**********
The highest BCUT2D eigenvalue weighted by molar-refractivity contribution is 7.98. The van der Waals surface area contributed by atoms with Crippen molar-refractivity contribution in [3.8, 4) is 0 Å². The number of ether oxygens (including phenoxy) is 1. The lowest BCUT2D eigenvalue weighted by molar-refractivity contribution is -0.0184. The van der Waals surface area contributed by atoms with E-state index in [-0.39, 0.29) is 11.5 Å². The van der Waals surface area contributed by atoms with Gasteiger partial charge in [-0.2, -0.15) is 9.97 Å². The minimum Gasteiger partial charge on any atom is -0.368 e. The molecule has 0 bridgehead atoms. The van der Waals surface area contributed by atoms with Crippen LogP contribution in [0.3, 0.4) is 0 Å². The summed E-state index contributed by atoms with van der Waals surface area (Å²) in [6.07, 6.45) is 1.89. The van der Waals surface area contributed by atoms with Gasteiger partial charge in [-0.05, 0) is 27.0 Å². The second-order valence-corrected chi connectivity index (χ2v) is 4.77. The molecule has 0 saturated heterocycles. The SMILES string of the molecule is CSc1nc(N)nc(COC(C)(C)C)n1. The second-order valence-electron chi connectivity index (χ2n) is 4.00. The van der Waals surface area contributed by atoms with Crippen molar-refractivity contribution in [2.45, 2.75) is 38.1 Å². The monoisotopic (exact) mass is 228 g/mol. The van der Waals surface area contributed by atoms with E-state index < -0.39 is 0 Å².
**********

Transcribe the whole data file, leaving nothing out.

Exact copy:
The highest BCUT2D eigenvalue weighted by molar-refractivity contribution is 7.98. The van der Waals surface area contributed by atoms with Crippen molar-refractivity contribution in [3.8, 4) is 0 Å². The number of ether oxygens (including phenoxy) is 1. The lowest BCUT2D eigenvalue weighted by molar-refractivity contribution is -0.0184. The van der Waals surface area contributed by atoms with E-state index in [-0.39, 0.29) is 11.5 Å². The van der Waals surface area contributed by atoms with Gasteiger partial charge in [-0.2, -0.15) is 9.97 Å². The minimum Gasteiger partial charge on any atom is -0.368 e. The molecule has 0 bridgehead atoms. The van der Waals surface area contributed by atoms with Crippen LogP contribution in [0.3, 0.4) is 0 Å². The summed E-state index contributed by atoms with van der Waals surface area (Å²) in [6.07, 6.45) is 1.89. The van der Waals surface area contributed by atoms with Gasteiger partial charge in [-0.05, 0) is 27.0 Å². The second-order valence-corrected chi connectivity index (χ2v) is 4.77. The molecule has 0 saturated heterocycles. The SMILES string of the molecule is CSc1nc(N)nc(COC(C)(C)C)n1. The second-order valence-electron chi connectivity index (χ2n) is 4.00. The van der Waals surface area contributed by atoms with Crippen molar-refractivity contribution in [2.45, 2.75) is 38.1 Å². The monoisotopic (exact) mass is 228 g/mol. The van der Waals surface area contributed by atoms with E-state index < -0.39 is 0 Å².